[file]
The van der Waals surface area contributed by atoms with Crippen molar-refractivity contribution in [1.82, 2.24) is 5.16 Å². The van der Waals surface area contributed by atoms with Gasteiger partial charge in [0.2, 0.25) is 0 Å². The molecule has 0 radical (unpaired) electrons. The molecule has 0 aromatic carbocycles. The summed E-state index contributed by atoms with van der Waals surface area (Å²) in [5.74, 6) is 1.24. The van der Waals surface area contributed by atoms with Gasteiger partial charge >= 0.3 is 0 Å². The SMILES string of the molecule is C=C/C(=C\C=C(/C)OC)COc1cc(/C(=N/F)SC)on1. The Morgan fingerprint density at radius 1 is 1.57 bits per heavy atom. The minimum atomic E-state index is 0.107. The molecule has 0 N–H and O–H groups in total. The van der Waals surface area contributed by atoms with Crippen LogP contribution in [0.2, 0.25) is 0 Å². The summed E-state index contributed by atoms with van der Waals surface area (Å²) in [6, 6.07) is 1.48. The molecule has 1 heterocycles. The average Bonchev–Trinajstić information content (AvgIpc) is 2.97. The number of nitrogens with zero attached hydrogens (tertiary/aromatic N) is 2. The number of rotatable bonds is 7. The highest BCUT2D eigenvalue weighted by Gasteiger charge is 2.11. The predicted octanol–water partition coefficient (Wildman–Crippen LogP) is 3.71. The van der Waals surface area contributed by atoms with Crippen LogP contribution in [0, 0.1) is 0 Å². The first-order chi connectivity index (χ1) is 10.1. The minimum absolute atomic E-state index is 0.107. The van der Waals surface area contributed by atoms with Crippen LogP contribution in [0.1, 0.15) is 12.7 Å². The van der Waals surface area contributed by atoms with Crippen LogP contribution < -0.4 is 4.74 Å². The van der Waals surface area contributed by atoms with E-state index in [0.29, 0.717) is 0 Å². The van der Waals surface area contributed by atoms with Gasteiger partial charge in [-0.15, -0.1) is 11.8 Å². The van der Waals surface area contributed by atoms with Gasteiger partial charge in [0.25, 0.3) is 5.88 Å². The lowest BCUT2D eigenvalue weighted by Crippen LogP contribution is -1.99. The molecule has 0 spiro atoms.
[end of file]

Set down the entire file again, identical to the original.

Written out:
The van der Waals surface area contributed by atoms with Crippen molar-refractivity contribution in [1.82, 2.24) is 5.16 Å². The van der Waals surface area contributed by atoms with Gasteiger partial charge in [0.2, 0.25) is 0 Å². The molecule has 0 radical (unpaired) electrons. The molecule has 0 aromatic carbocycles. The summed E-state index contributed by atoms with van der Waals surface area (Å²) in [5.74, 6) is 1.24. The van der Waals surface area contributed by atoms with Gasteiger partial charge >= 0.3 is 0 Å². The SMILES string of the molecule is C=C/C(=C\C=C(/C)OC)COc1cc(/C(=N/F)SC)on1. The Morgan fingerprint density at radius 1 is 1.57 bits per heavy atom. The minimum atomic E-state index is 0.107. The molecule has 0 N–H and O–H groups in total. The van der Waals surface area contributed by atoms with Crippen LogP contribution in [0.2, 0.25) is 0 Å². The summed E-state index contributed by atoms with van der Waals surface area (Å²) in [6, 6.07) is 1.48. The molecule has 1 heterocycles. The average Bonchev–Trinajstić information content (AvgIpc) is 2.97. The number of nitrogens with zero attached hydrogens (tertiary/aromatic N) is 2. The number of rotatable bonds is 7. The highest BCUT2D eigenvalue weighted by Gasteiger charge is 2.11. The predicted octanol–water partition coefficient (Wildman–Crippen LogP) is 3.71. The van der Waals surface area contributed by atoms with Crippen LogP contribution in [0, 0.1) is 0 Å². The first-order chi connectivity index (χ1) is 10.1. The minimum absolute atomic E-state index is 0.107. The van der Waals surface area contributed by atoms with Crippen LogP contribution in [0.1, 0.15) is 12.7 Å². The van der Waals surface area contributed by atoms with Crippen LogP contribution < -0.4 is 4.74 Å². The van der Waals surface area contributed by atoms with E-state index in [0.29, 0.717) is 0 Å². The van der Waals surface area contributed by atoms with Gasteiger partial charge in [-0.15, -0.1) is 11.8 Å². The van der Waals surface area contributed by atoms with Gasteiger partial charge in [0.25, 0.3) is 5.88 Å². The lowest BCUT2D eigenvalue weighted by Crippen LogP contribution is -1.99. The molecule has 0 spiro atoms.